Planning ahead for college
Juniors and seniors in Rutherford County Schools (RCS) were able to explore 74 colleges and universities during a college fair on Wednesday.
"It's a unique opportunity for students to meet face-to-face with college recruiters. It gives them an opportunity to ask specific questions about the universities' academic programs and extracurricular activities," said Renee Collins, RCS director of secondary education.
The fair was held at The Foundation at Isothermal Community College (ICC) and was sponsored by the Carolinas Association of College Recruitment and Admissions Officers (CACRAO).
"This is put together in our partnership working with Rutherford County Schools. They asked us two years ago to host the college fair here instead of having it at the individual schools," said Alice McCluney, director of enrollment management at ICC. "Since moving here, they get more universities to participate than when they did it at the schools."
Students were divided into groups and bused in from all of the high schools. Each group was given an hour to visit the different tables and learn about the schools. Schools represented at the college fair included Appalachian State University, Barton College, Converse College, Elizabeth City State University, Livingstone College, Mars Hill College, North Carolina A&T University, Western Carolina University and many more.
"We are talking to the students about the basic facts about the school. This is an opportunity for us to get the word out about our university," said Claire Jones, an admissions counselor with Liberty University. "We love doing this. It has been really successful today."
RCS worked with the McNair Foundation to provide students online college resources to research before attending the fair. According to Monica Lee, executive director of the McNair Foundation, the resources were meant to help students narrow down colleges they might be interested in.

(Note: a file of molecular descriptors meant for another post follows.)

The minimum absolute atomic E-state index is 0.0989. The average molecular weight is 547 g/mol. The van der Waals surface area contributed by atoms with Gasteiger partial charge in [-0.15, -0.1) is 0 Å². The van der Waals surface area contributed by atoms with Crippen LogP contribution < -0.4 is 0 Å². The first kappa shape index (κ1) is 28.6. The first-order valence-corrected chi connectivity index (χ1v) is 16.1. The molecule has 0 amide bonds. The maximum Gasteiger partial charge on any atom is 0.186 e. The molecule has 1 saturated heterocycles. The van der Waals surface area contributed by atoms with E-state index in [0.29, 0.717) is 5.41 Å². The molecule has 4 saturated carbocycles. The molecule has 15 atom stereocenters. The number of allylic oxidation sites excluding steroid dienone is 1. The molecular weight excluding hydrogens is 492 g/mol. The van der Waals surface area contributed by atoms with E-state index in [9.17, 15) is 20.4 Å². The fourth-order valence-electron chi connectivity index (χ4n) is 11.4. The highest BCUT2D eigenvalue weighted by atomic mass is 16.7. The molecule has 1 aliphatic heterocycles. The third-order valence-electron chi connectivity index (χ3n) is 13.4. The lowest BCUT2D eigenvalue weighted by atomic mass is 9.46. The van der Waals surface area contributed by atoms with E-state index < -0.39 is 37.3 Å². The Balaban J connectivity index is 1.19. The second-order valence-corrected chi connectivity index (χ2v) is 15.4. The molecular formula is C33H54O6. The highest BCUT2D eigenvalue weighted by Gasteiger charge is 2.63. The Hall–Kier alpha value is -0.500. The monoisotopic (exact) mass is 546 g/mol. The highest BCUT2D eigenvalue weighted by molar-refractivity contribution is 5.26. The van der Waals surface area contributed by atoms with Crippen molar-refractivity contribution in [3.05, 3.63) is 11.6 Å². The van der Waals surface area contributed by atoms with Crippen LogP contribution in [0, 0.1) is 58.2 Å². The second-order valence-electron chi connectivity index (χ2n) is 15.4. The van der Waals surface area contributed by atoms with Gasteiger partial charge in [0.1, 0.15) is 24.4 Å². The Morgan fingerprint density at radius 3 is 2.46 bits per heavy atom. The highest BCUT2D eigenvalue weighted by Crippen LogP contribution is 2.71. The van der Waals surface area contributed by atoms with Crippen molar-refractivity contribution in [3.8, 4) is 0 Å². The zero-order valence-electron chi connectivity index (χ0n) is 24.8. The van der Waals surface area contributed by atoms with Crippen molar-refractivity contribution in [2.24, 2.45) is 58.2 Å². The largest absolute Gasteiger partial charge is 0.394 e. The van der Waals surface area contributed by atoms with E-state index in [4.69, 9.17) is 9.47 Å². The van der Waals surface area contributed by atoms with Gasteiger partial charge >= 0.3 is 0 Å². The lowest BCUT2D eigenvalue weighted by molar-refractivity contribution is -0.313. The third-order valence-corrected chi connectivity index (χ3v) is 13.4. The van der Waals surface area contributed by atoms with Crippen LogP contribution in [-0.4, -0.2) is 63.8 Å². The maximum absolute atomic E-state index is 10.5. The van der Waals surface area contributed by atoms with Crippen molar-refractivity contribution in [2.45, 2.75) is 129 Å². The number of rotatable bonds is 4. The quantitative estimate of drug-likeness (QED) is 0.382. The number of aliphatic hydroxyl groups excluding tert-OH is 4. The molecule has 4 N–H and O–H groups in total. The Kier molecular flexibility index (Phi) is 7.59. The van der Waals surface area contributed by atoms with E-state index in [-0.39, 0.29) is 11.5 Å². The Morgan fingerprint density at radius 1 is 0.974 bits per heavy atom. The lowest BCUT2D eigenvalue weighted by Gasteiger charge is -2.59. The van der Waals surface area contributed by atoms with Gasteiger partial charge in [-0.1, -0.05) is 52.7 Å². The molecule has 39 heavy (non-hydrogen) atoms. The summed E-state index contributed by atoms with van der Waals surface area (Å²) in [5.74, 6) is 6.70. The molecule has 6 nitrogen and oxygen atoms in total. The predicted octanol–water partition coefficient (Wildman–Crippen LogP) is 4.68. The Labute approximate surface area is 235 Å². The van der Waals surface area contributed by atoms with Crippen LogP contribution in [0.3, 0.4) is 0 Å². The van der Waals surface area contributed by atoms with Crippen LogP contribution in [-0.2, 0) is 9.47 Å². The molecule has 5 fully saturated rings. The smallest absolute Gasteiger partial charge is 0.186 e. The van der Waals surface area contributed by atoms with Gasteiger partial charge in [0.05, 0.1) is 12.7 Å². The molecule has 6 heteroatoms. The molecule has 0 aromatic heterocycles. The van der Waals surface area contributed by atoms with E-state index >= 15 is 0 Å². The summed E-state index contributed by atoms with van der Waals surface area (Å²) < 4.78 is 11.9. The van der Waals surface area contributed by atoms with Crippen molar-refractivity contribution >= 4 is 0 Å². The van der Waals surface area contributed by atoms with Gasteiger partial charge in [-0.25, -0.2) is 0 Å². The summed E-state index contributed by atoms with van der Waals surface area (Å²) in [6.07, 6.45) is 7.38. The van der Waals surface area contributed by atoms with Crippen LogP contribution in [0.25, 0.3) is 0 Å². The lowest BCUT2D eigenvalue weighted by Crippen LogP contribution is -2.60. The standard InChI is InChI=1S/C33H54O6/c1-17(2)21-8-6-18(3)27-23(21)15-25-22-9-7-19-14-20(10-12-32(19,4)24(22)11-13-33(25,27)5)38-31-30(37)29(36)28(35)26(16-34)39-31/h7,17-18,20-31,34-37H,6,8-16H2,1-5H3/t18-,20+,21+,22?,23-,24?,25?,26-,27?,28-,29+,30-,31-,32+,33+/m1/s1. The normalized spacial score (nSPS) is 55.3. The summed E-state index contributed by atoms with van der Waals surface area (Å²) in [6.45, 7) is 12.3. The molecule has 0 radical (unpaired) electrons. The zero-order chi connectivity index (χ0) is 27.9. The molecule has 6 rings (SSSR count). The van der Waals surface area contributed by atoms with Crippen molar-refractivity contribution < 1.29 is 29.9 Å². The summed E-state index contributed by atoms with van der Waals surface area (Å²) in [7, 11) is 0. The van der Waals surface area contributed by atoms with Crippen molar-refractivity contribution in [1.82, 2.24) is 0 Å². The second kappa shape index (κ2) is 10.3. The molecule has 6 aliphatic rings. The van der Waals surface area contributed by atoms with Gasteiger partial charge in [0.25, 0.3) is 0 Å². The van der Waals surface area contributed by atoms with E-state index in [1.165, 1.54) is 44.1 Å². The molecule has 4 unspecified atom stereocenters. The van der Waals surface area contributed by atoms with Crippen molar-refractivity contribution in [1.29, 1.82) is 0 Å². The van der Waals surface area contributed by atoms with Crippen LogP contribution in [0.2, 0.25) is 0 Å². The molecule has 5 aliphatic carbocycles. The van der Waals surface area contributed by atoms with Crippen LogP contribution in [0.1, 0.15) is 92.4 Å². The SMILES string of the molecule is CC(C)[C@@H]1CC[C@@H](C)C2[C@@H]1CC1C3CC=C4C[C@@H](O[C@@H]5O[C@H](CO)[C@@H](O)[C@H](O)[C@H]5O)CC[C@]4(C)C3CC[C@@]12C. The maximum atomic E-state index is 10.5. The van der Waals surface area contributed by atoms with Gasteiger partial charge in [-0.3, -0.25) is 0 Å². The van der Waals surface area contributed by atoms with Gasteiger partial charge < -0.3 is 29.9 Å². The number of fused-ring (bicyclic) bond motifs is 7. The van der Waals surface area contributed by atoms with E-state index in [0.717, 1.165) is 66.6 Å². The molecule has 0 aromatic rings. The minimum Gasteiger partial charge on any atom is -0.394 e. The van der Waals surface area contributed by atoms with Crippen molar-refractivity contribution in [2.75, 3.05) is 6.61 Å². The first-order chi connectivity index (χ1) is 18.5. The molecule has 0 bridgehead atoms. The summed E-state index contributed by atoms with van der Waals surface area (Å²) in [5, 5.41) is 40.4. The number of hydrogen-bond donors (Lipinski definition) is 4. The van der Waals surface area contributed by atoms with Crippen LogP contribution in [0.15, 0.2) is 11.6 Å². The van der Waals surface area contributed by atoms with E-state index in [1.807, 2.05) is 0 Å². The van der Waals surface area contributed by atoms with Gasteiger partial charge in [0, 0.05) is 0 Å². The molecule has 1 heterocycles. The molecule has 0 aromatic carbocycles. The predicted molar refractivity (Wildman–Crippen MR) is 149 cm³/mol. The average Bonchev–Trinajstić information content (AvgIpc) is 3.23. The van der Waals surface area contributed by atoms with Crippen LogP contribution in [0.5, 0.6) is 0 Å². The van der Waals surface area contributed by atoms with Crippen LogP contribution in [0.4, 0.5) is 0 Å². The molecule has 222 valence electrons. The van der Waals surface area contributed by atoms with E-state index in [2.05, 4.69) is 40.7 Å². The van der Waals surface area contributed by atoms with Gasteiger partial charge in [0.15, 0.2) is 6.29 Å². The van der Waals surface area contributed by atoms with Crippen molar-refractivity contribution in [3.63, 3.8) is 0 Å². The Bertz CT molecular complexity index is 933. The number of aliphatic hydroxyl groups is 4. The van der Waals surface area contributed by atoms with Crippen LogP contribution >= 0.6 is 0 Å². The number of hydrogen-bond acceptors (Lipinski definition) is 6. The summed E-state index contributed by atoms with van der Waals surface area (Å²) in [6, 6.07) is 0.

"For the juniors, this is their most important year. This fair is an opportunity for them to find schools that they want to visit," Lee said. "For the seniors it gives them a chance to actually talk to colleges that they are interested in. And they might find some schools that they never even thought about before."
Briana Geiger, a junior at East Rutherford High School, was surprised to learn more about colleges.
"I actually found some colleges I didn't know about that I would be interested in going to," Geiger said. "I didn't know that UNC Charlotte offered a lot of foreign languages and that's what I want to do. I want to be an interpreter for sign language and help deaf children."
Caylin Whiteside, a junior at R-S Central High School, was also thankful for the opportunity to learn more.
"The research I've done has only been online. Here I can ask questions about what would get me into the colleges," Whiteside said. "I want to be a veterinarian."
Lee said she is hopeful that the fair will be very beneficial for the students.
"They seem to be really taking advantage of it. Hopefully they are getting a lot out of it," Lee said.
And it wasn't just the students who enjoyed the fair.
"The best part is the opportunity to change students' lives if they choose to come to Catawba," Spencer Preston, admission counselor with Catawba College said. "I moved to Catawba from Florida but it was the best decision of my life."